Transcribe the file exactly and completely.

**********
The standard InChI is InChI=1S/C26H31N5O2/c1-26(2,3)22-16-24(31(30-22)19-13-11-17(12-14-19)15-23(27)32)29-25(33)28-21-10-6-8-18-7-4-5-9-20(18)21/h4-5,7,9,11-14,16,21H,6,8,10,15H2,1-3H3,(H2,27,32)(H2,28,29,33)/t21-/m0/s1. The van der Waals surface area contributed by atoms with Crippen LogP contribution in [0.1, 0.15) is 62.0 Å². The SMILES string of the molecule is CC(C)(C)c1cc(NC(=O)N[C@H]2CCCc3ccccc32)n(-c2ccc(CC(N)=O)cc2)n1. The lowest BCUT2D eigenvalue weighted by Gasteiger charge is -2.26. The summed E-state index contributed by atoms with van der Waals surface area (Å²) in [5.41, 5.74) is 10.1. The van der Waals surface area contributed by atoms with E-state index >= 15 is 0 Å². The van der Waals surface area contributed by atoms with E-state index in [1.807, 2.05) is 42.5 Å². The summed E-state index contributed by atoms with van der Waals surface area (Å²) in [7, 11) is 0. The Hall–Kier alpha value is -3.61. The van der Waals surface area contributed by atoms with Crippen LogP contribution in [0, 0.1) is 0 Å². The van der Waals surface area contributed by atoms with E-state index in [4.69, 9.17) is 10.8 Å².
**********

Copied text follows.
The standard InChI is InChI=1S/C26H31N5O2/c1-26(2,3)22-16-24(31(30-22)19-13-11-17(12-14-19)15-23(27)32)29-25(33)28-21-10-6-8-18-7-4-5-9-20(18)21/h4-5,7,9,11-14,16,21H,6,8,10,15H2,1-3H3,(H2,27,32)(H2,28,29,33)/t21-/m0/s1. The van der Waals surface area contributed by atoms with Crippen LogP contribution in [0.1, 0.15) is 62.0 Å². The SMILES string of the molecule is CC(C)(C)c1cc(NC(=O)N[C@H]2CCCc3ccccc32)n(-c2ccc(CC(N)=O)cc2)n1. The lowest BCUT2D eigenvalue weighted by Gasteiger charge is -2.26. The summed E-state index contributed by atoms with van der Waals surface area (Å²) in [5.41, 5.74) is 10.1. The van der Waals surface area contributed by atoms with E-state index >= 15 is 0 Å². The van der Waals surface area contributed by atoms with E-state index in [1.807, 2.05) is 42.5 Å². The summed E-state index contributed by atoms with van der Waals surface area (Å²) in [7, 11) is 0. The Hall–Kier alpha value is -3.61. The van der Waals surface area contributed by atoms with Crippen LogP contribution in [0, 0.1) is 0 Å². The van der Waals surface area contributed by atoms with E-state index in [4.69, 9.17) is 10.8 Å².